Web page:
In Ways of Heaven, Roel Sterckx, a professor of Chinese History, Science and Civilization at Cambridge University, has set out to produce an introduction to the world of ideas of early China, drawing heavily on the writings and teaching of China’s early great scholars Confucius, his disciple Laozi, Mencius, Mozi and others to produce a picture of the ideas that dominated the country from its earlier periods, starting with the Shang Dynasty (1600-1045 BCE) and working forward in detail through the centuries.
Along the way, he illuminates key concepts including the dao, the mysterious, difficult-to-explain guiding principle behind all that exists, a path along which everything and everybody travels, which governs the course of all things and which does not yield readily to western thought. He also deals with qi, an equally mystical force best described as essential energy. The pictorial origins of the Chinese character, he writes, “have been explained as dew turning into steam, or a cloudy vapor or damp rising from heated sacrificial offerings. “Qi in some ways represents the breath of life, but that’s not quite right.” In the end, he says, “Qi is best left untranslated.” That is true of much of Chinese philosophy. Yin and yang are more explainable and familiar to much of western thought and literature. Sterckx shows how these ideas shape contemporary China.
The author does put to bed the common perception, peddled assiduously by the Chinese leadership over the past several decades, that China is one unbroken historical continuity. As he points out, myriad dynasties – some 45 of them – ruled over parts or all of its territory, often at war with each other and most of them collapsing when the ruler loses the Mandate of Heaven, that equally-famous aphorism, a political concept that is “part of the vocabulary of all thinkers and statesmen in traditional China.” It is a concept as real to Xi Jinping as it was to the Mandarin emperors.
The art of warfare, studied extensively by today’s US military commanders, comes in for considerable discussion, as well it should. As Sterckx notes, “instead of confronting an opponent head on, it is better to start by attacking his plans first, and drive a wedge through any alliances he might have forged with others. Attempting to scale a walled city should be the very last option.”
The American commanders who blundered their way into Iraq and Afghanistan over the past 20 years must have skipped that part of Sun Tzu’s advice outright.
“Ancient China’s masters of philosophy – the protagonists of this book – rarely engage in intellectual debate for its own sake,” Sterckx writes. “Most ideas are offered as guidance to be lived, experienced and practiced…They reflect on how to live, function better and find harmony in the world. Yet in putting lived experience above theoretical knowledge, their teachings touch the entire person, the brain as well as the emotions. That is why they are as relevant today as they are interesting for their past.”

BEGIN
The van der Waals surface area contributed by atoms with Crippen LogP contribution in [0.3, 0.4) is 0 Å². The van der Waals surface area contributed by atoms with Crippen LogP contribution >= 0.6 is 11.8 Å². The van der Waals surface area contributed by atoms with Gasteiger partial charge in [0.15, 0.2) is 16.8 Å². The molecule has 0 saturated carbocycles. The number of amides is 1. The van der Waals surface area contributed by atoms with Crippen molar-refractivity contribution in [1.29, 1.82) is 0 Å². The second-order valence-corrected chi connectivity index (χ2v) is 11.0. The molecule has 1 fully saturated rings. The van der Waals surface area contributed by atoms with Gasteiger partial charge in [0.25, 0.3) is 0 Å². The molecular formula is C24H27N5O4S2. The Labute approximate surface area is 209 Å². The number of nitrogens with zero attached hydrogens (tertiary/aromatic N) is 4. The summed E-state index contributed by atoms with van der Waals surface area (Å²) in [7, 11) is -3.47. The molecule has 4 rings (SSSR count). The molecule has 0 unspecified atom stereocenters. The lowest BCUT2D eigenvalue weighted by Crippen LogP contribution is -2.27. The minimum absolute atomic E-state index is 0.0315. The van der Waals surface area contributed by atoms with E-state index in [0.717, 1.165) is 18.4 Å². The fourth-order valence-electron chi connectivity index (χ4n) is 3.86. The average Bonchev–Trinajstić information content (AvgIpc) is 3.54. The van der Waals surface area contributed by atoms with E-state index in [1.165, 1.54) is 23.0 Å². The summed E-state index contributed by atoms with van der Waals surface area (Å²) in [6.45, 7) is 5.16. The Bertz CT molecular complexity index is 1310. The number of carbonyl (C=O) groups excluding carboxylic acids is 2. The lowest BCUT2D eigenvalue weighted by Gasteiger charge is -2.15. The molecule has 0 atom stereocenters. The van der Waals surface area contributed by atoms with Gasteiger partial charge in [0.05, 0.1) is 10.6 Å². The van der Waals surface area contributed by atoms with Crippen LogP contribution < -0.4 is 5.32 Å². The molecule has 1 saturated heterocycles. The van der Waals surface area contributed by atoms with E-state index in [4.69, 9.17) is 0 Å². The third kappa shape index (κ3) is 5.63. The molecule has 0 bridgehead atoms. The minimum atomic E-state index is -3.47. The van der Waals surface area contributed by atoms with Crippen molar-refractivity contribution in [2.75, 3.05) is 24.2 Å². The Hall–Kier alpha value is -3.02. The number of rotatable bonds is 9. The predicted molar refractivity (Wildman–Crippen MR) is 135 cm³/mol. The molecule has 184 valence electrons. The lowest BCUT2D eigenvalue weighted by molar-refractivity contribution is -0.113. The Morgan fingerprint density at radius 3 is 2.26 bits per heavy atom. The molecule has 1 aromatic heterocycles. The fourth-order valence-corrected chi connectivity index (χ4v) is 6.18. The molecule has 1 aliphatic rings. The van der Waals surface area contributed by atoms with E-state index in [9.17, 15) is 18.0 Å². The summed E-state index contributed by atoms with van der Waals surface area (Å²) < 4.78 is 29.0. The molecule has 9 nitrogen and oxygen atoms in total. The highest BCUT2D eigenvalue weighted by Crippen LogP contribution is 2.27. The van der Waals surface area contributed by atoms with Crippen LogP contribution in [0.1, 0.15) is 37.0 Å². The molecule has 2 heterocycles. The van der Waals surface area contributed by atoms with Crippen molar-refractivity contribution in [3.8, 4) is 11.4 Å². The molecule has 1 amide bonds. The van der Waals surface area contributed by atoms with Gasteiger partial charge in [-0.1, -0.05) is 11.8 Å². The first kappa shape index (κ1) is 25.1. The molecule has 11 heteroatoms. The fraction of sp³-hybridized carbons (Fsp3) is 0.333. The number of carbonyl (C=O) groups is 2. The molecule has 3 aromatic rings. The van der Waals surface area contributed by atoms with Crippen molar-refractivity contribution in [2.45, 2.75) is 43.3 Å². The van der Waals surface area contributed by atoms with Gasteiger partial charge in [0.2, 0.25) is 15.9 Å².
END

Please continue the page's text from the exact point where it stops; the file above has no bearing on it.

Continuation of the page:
As he points out, harmony, known as he, “has trumped several buzzwords in Chinese political philosophy throughout the ages. It is hard to doubt its central stature in Chinese thought: Confucians want humans to live in harmony with each other; Legalists want people to echo the will of the monarchs; Daoists want to live in harmony with nature.”
It is questionable how much of all this has survived into today’s China, given its rampant materialism and expansionist policy. During the reign of China’s previous leader Hu Jintao, who often put his audiences to sleep as he droned through his speeches, and china appeared to have gone to sleep during his presidency, he stumped for what he called “the harmonious society,” an attempt to reach overall societal balance and harmony. Xi Jinping is having none of that Xi’s China Dream is warlike, assertive, out to promote prosperity, collective effort, socialism, and national glory. Given the roundup of the Uyghurs of Xinjiang, the crackdown on Hong Kong, continued subjugation of Tibet, the repression of journalists and lawyers, it seems there is little attempt at a harmonious society.
In all, however, Sterckx has produced a useful and interesting study of what China was, although in daily life a good deal seems to have survived. There is a fascinating chapter on spirits and ancestors that is worth a read by itself. One wishes, however, that he had included a chapter on diet, on how the beliefs came to be that rhinoceros horn, which is nothing but hardened hair, could cure fever, rheumatism, gout, and other disorders or act as an aphrodisiac, along with tiger penis, deer horns, fish bladders from the gulf of California, sharks’ fins, bear gall bladder and other utterly worthless items that are denuding the wilderness and ruining the environment.
Nonetheless, this is a readable and appealing book, by a knowledgeable and proficient scholar. For the specialist, it might be necessary to venture further. But for a general look at the beliefs of Chinese society, it’s quite valuable. If there were a university class, say “Chinese Thought and Philosophy 151” for upper-division majors in Chinese studies, this book would be an ideal text.